The most immediate concern on markets is probably that ‘Grexit’ could happen: a Greek debt default and exit from the Eurozone. Greece is running out of cash fast and still faces significant repayments over the next few months. The key questions are if missing a payment will necessarily lead to an immediate Greek exit from the euro; to what extent such an outcome has been priced in and the degree of contagion to other weak links in the Eurozone. Grexit has been compared to the Lehman Brothers collapse in 2008, but the latter was unexpected. Greece has been a big concern for the past five years: a lot of bad news has surely been priced in already.
Finally, a big rand move in either direction also poses a risk to the JSE. A sharply weaker rand would potentially harm interest-rate sensitive shares (which have been flying) and companies that have significant import bills. But a sharply stronger rand – perhaps due to a renewed search for yield if US interest rate hikes don’t materialise as expected - will likely hurt industrial rand-hedges that are currently trading at elevated ratings, and miners.
Chart 1: FTSE/ JSE All Share Index



Inflation ticks up in March

The inflation cycle seems to have bottomed, he says. Consumer inflation rose to 4% year-on-year from 3.9% year-on-year in February, slightly less than market expectations. The consumer price index (CPI) was 1.4% higher in March compared to February.

Food inflation is still falling, but for how long?

Food and non-alcoholic beverage inflation declined further from 6.4% in February to 5.8%. Most categories of food prices showed slower growth on an annual basis, but further increases on a monthly basis. “Therefore annual food inflation should start rising again especially because of a substantially smaller anticipated maize harvest in 2015 compared to 2014,” says Odendaal. “That said, global dollar agricultural prices are falling, meaning that as long as the rand behaves, upward pressure on food prices could be limited.” Alcoholic beverages and tobacco prices jumped 2.7% during the month as the annual ‘sin tax’ increases kicked in. Year-on-year inflation in this category accelerated to 9%.
Annual petrol inflation was -21% in March, from -27% in February, but petrol prices were 9% higher month-on-month. Annual petrol inflation should shrink further in April (to around -10%) after the substantial petrol price increase. There is currently an average over-recovery of 11c/l on the fuel price, but this is falling as the oil price rebounded to above $60/barrel. This means year-on-year petrol inflation should remain around -10% in May.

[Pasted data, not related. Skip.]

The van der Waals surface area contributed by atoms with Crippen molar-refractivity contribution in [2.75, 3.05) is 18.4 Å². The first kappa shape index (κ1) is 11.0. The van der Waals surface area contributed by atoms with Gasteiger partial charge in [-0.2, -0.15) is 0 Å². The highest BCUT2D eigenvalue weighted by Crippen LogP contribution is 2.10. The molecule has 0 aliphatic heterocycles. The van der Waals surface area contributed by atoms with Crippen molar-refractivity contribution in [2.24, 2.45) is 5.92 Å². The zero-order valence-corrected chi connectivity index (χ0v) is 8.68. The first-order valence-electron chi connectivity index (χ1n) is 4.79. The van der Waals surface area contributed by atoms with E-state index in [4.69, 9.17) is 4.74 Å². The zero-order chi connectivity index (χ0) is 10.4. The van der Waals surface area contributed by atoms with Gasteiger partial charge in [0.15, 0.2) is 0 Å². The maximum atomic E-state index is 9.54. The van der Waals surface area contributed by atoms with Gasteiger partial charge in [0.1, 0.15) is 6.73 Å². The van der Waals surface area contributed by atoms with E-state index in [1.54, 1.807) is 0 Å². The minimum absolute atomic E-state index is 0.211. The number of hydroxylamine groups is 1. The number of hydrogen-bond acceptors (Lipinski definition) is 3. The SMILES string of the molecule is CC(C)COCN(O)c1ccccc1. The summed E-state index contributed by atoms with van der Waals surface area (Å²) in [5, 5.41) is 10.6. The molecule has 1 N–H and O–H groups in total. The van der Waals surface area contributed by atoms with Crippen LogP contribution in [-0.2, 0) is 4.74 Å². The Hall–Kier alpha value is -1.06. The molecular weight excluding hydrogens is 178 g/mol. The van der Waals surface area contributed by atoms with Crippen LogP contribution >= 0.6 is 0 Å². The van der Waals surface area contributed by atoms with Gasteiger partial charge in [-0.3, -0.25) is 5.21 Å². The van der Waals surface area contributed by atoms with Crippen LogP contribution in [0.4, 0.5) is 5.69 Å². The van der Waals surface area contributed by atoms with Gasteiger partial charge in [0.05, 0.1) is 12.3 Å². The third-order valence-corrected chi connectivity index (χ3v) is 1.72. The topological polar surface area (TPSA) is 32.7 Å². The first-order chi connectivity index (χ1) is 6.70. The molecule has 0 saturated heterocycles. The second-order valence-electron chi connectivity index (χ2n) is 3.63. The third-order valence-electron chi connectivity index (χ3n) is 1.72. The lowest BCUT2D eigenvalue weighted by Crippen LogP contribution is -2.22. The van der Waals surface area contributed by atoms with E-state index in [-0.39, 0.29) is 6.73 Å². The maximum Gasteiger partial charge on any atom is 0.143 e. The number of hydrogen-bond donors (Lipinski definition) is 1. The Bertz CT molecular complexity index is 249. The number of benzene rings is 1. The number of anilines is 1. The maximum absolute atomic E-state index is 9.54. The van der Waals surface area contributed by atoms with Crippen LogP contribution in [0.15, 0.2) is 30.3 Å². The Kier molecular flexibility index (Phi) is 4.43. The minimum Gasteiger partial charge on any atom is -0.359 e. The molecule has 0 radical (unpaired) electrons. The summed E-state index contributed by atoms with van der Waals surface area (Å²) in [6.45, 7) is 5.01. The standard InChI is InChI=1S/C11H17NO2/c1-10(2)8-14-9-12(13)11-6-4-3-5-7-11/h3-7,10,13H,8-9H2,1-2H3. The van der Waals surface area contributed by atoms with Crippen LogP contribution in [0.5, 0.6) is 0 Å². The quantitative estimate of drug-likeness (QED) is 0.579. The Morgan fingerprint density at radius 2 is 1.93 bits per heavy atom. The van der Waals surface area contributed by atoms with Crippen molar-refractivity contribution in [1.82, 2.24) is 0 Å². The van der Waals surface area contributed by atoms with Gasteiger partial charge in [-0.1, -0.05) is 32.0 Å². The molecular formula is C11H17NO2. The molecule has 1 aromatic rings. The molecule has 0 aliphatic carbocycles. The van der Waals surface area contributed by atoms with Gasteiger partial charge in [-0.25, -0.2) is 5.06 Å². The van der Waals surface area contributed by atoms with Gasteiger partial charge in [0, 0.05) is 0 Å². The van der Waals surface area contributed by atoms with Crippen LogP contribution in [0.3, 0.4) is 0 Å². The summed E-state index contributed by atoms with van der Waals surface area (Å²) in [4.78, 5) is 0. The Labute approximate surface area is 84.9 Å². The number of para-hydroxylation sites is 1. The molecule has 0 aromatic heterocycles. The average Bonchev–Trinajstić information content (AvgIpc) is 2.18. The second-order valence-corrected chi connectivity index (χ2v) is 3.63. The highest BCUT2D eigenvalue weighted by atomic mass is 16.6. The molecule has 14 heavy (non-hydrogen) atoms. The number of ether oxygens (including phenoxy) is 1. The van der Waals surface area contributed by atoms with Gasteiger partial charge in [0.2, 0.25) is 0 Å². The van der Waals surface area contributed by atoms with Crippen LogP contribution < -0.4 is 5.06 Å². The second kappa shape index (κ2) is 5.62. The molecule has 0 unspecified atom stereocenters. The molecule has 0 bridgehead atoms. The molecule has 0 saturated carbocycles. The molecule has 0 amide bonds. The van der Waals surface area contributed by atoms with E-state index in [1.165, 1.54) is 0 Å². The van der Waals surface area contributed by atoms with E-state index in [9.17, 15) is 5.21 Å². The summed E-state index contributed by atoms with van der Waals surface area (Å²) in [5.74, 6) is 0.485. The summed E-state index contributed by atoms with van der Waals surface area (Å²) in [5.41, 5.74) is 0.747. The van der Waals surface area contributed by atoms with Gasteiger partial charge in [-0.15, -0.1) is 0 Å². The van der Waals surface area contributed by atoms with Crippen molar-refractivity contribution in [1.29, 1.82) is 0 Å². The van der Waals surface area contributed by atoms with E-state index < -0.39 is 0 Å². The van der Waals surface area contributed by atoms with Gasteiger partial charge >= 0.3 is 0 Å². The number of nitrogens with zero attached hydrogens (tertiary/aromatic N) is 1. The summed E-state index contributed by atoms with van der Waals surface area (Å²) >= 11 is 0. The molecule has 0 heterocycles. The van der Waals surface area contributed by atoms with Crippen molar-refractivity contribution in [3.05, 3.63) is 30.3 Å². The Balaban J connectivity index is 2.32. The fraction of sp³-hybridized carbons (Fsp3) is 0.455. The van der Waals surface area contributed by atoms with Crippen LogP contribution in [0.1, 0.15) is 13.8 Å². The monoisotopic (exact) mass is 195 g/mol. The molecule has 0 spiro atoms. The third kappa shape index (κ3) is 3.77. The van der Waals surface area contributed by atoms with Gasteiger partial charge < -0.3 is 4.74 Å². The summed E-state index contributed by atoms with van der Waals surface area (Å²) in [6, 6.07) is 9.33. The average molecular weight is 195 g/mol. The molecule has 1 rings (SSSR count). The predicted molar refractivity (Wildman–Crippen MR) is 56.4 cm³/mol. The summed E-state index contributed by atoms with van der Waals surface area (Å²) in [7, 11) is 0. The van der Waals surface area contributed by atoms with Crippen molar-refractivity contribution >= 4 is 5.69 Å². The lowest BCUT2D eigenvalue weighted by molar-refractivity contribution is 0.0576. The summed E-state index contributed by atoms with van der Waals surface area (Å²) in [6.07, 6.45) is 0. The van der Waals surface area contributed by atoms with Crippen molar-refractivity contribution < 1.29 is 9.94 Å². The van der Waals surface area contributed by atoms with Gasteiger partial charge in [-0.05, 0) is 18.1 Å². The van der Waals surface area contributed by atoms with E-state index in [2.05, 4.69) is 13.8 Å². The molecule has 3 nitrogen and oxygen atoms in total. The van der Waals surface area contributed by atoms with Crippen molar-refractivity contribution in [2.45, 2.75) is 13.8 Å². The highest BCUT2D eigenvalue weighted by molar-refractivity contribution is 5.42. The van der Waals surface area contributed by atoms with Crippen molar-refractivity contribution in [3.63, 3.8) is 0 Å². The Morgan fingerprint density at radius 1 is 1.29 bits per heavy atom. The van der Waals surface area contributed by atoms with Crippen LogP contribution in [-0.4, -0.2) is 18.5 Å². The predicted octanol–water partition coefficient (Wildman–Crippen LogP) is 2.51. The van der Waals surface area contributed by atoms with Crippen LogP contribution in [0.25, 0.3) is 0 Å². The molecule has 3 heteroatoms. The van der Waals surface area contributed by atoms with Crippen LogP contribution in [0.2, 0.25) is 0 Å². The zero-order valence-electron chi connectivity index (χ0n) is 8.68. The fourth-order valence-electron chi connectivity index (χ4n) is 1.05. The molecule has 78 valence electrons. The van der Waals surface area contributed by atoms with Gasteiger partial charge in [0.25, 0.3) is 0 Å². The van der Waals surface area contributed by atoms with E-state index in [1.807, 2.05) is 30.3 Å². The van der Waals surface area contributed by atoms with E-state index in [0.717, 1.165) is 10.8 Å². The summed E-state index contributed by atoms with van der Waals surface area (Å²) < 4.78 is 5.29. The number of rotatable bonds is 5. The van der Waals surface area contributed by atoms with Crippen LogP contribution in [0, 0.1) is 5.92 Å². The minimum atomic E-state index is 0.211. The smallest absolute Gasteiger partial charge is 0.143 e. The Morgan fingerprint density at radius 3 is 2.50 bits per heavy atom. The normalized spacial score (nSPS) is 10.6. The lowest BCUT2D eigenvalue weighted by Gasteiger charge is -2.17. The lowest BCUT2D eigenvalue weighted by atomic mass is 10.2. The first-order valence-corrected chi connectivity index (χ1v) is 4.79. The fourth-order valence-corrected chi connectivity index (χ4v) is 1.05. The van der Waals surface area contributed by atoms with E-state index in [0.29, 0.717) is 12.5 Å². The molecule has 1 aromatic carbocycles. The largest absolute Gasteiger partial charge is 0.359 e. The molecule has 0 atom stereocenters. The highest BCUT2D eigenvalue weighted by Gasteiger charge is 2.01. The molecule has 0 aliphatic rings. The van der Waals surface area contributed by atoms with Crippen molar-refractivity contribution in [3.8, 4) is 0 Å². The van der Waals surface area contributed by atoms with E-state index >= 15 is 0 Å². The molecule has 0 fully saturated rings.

The cost of buying a vehicle rose 5.4% year-on-year as falling used car prices appear to be capping price rises for new vehicles.
Electricity inflation was 7% year-on-year. Electricity constitutes 4.18% of the CPI basket, and if the mooted 25% tariff increase materializes, this could place substantial upward pressure on consumer inflation in the second half of the year.
March is a survey month for housing and education in annual inflation. Education inflation increased to 9.3% year-on-year from 8.7% and continues to be above the headline inflation rate as has been the case for many years. Actual rentals and owners’ equivalent rents together constitute 15% of the CPI basket. Actual rents rose by 5.3% year-on-year from 5% while equivalent rents rose 4.9% from 4.7%. Both are indicative of a still sluggish residential rental market.

Impact on monetary policy

The SA Reserve Bank’s most recent monetary policy statement concluded that there was less ‘scope to pause’ on hiking rates. “These inflation numbers suggest that they can pause a while longer,” says Odendaal. Core inflation – excluding food and energy prices – dipped to 5.7%, and inflation expectations remain well anchored. While the rand has lost around 14% against the dollar over the past year, it has gained against the euro and remained broadly stable on a trade-weighted basis. While the risks to the inflation outlook – from the rand, electricity tariffs and maize price – are all to the upside, the risks to the growth outlook are to the downside. The current repo rate has turned positive in real terms, meaning that part of the rate normalisation process that the SARB wanted to get underway before the US Federal Reserve starts hiking rates, has taken place automatically. Meanwhile, while all the focus has been on when the Fed rate will hike, 20 other central banks have eased policy so far this year, with China being the most recent. However, the SARB’s tone of late has been very hawkish and markets are pricing in interest rate hikes later this year.

Chart 2: Headline, core and food inflation


Source: StatsSA
 

Copyright © Insurance Times and Investments® Vol:28.6 1st June, 2015